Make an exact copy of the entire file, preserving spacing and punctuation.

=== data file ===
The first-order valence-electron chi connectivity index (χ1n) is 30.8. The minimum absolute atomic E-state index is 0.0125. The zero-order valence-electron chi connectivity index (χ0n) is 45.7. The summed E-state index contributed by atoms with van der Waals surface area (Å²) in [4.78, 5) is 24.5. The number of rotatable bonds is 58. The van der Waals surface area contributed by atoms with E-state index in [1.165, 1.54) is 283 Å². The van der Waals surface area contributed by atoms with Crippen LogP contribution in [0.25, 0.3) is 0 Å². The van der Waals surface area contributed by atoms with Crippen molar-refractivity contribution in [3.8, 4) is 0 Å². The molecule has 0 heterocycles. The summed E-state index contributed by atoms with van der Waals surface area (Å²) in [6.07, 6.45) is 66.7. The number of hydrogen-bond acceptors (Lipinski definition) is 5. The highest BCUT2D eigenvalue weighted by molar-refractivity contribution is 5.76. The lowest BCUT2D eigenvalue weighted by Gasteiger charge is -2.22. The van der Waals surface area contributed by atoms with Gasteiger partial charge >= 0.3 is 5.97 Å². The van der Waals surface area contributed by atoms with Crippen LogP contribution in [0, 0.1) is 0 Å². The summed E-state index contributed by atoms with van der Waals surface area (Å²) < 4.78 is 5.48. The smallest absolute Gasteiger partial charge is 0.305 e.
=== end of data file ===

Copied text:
The first-order valence-electron chi connectivity index (χ1n) is 30.8. The minimum absolute atomic E-state index is 0.0125. The zero-order valence-electron chi connectivity index (χ0n) is 45.7. The summed E-state index contributed by atoms with van der Waals surface area (Å²) in [4.78, 5) is 24.5. The number of rotatable bonds is 58. The van der Waals surface area contributed by atoms with E-state index in [1.165, 1.54) is 283 Å². The van der Waals surface area contributed by atoms with Crippen LogP contribution in [0.25, 0.3) is 0 Å². The van der Waals surface area contributed by atoms with Crippen molar-refractivity contribution in [3.8, 4) is 0 Å². The molecule has 0 heterocycles. The summed E-state index contributed by atoms with van der Waals surface area (Å²) in [6.07, 6.45) is 66.7. The number of hydrogen-bond acceptors (Lipinski definition) is 5. The highest BCUT2D eigenvalue weighted by molar-refractivity contribution is 5.76. The lowest BCUT2D eigenvalue weighted by Gasteiger charge is -2.22. The van der Waals surface area contributed by atoms with Gasteiger partial charge >= 0.3 is 5.97 Å². The van der Waals surface area contributed by atoms with Crippen LogP contribution in [0, 0.1) is 0 Å². The summed E-state index contributed by atoms with van der Waals surface area (Å²) < 4.78 is 5.48. The smallest absolute Gasteiger partial charge is 0.305 e.